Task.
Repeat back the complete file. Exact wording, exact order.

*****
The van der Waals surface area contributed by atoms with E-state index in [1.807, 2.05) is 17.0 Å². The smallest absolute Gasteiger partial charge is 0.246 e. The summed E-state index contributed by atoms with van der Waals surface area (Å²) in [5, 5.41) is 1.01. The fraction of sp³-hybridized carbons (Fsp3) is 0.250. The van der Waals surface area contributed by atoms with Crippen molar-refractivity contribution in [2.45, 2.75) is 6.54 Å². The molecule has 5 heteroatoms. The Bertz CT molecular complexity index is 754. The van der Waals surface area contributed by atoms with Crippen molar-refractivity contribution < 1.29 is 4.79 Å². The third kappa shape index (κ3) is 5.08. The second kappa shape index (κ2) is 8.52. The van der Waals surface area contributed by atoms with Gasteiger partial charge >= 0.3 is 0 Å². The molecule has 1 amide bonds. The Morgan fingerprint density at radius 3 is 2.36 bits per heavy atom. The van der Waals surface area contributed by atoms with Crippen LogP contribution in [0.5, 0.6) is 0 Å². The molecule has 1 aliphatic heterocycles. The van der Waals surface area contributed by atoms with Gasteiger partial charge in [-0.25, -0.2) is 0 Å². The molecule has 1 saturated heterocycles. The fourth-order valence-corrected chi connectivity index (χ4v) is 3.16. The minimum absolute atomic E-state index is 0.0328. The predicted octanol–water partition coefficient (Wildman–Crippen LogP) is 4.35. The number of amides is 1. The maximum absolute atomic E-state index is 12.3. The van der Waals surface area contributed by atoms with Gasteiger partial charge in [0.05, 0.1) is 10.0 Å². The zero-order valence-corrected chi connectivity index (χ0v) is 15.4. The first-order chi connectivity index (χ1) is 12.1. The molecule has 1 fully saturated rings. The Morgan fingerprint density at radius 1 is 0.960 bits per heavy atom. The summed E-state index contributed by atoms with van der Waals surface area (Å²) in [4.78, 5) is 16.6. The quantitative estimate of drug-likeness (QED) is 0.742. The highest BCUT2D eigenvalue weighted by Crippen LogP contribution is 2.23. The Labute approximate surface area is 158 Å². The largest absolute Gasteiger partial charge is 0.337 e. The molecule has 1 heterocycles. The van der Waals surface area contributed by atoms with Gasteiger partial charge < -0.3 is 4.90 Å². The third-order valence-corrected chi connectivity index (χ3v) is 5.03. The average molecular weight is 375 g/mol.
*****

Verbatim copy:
The van der Waals surface area contributed by atoms with E-state index in [1.807, 2.05) is 17.0 Å². The smallest absolute Gasteiger partial charge is 0.246 e. The summed E-state index contributed by atoms with van der Waals surface area (Å²) in [5, 5.41) is 1.01. The fraction of sp³-hybridized carbons (Fsp3) is 0.250. The van der Waals surface area contributed by atoms with Crippen molar-refractivity contribution in [2.45, 2.75) is 6.54 Å². The molecule has 5 heteroatoms. The Bertz CT molecular complexity index is 754. The van der Waals surface area contributed by atoms with Crippen molar-refractivity contribution < 1.29 is 4.79 Å². The third kappa shape index (κ3) is 5.08. The second kappa shape index (κ2) is 8.52. The van der Waals surface area contributed by atoms with Gasteiger partial charge >= 0.3 is 0 Å². The molecule has 1 amide bonds. The Morgan fingerprint density at radius 3 is 2.36 bits per heavy atom. The van der Waals surface area contributed by atoms with Crippen LogP contribution in [0.5, 0.6) is 0 Å². The molecule has 1 aliphatic heterocycles. The van der Waals surface area contributed by atoms with Gasteiger partial charge in [-0.25, -0.2) is 0 Å². The molecule has 1 saturated heterocycles. The fourth-order valence-corrected chi connectivity index (χ4v) is 3.16. The minimum absolute atomic E-state index is 0.0328. The predicted octanol–water partition coefficient (Wildman–Crippen LogP) is 4.35. The number of amides is 1. The maximum absolute atomic E-state index is 12.3. The van der Waals surface area contributed by atoms with Gasteiger partial charge in [0.05, 0.1) is 10.0 Å². The zero-order valence-corrected chi connectivity index (χ0v) is 15.4. The first-order chi connectivity index (χ1) is 12.1. The molecule has 1 fully saturated rings. The Morgan fingerprint density at radius 1 is 0.960 bits per heavy atom. The summed E-state index contributed by atoms with van der Waals surface area (Å²) in [4.78, 5) is 16.6. The quantitative estimate of drug-likeness (QED) is 0.742. The highest BCUT2D eigenvalue weighted by Crippen LogP contribution is 2.23. The Labute approximate surface area is 158 Å². The largest absolute Gasteiger partial charge is 0.337 e. The molecule has 1 heterocycles. The van der Waals surface area contributed by atoms with Gasteiger partial charge < -0.3 is 4.90 Å². The third-order valence-corrected chi connectivity index (χ3v) is 5.03. The average molecular weight is 375 g/mol.